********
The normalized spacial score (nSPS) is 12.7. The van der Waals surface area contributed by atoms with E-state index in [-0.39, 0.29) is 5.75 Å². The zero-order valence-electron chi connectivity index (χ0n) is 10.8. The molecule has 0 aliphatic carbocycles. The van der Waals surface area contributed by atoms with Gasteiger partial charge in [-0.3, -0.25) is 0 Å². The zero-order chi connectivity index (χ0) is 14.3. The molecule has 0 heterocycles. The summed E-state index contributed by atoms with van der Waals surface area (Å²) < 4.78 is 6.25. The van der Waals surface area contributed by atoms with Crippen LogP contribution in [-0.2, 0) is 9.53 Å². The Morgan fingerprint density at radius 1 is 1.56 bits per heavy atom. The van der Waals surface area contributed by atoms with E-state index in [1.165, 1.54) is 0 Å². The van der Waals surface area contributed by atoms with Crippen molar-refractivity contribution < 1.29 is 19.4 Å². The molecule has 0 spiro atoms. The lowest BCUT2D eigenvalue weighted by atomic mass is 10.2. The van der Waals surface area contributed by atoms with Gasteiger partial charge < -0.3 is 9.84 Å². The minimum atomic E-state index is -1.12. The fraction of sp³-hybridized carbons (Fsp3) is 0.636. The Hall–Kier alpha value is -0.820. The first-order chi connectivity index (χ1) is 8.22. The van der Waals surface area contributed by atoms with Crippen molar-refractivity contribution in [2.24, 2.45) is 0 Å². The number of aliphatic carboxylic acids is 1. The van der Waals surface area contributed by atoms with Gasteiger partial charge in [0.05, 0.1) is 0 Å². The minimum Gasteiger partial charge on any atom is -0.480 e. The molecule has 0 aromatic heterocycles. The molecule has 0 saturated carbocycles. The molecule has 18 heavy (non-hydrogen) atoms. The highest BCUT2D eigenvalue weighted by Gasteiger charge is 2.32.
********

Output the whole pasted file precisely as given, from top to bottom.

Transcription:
The normalized spacial score (nSPS) is 12.7. The van der Waals surface area contributed by atoms with E-state index in [-0.39, 0.29) is 5.75 Å². The zero-order valence-electron chi connectivity index (χ0n) is 10.8. The molecule has 0 aliphatic carbocycles. The van der Waals surface area contributed by atoms with Gasteiger partial charge in [-0.3, -0.25) is 0 Å². The zero-order chi connectivity index (χ0) is 14.3. The molecule has 0 heterocycles. The summed E-state index contributed by atoms with van der Waals surface area (Å²) < 4.78 is 6.25. The van der Waals surface area contributed by atoms with Crippen LogP contribution in [-0.2, 0) is 9.53 Å². The Morgan fingerprint density at radius 1 is 1.56 bits per heavy atom. The van der Waals surface area contributed by atoms with E-state index in [1.165, 1.54) is 0 Å². The van der Waals surface area contributed by atoms with Crippen molar-refractivity contribution < 1.29 is 19.4 Å². The molecule has 0 spiro atoms. The lowest BCUT2D eigenvalue weighted by atomic mass is 10.2. The van der Waals surface area contributed by atoms with Gasteiger partial charge < -0.3 is 9.84 Å². The minimum atomic E-state index is -1.12. The fraction of sp³-hybridized carbons (Fsp3) is 0.636. The Hall–Kier alpha value is -0.820. The first-order chi connectivity index (χ1) is 8.22. The van der Waals surface area contributed by atoms with Crippen molar-refractivity contribution in [2.24, 2.45) is 0 Å². The number of aliphatic carboxylic acids is 1. The van der Waals surface area contributed by atoms with Gasteiger partial charge in [0.05, 0.1) is 0 Å². The minimum Gasteiger partial charge on any atom is -0.480 e. The molecule has 0 aromatic heterocycles. The molecule has 0 saturated carbocycles. The molecule has 18 heavy (non-hydrogen) atoms. The highest BCUT2D eigenvalue weighted by Gasteiger charge is 2.32.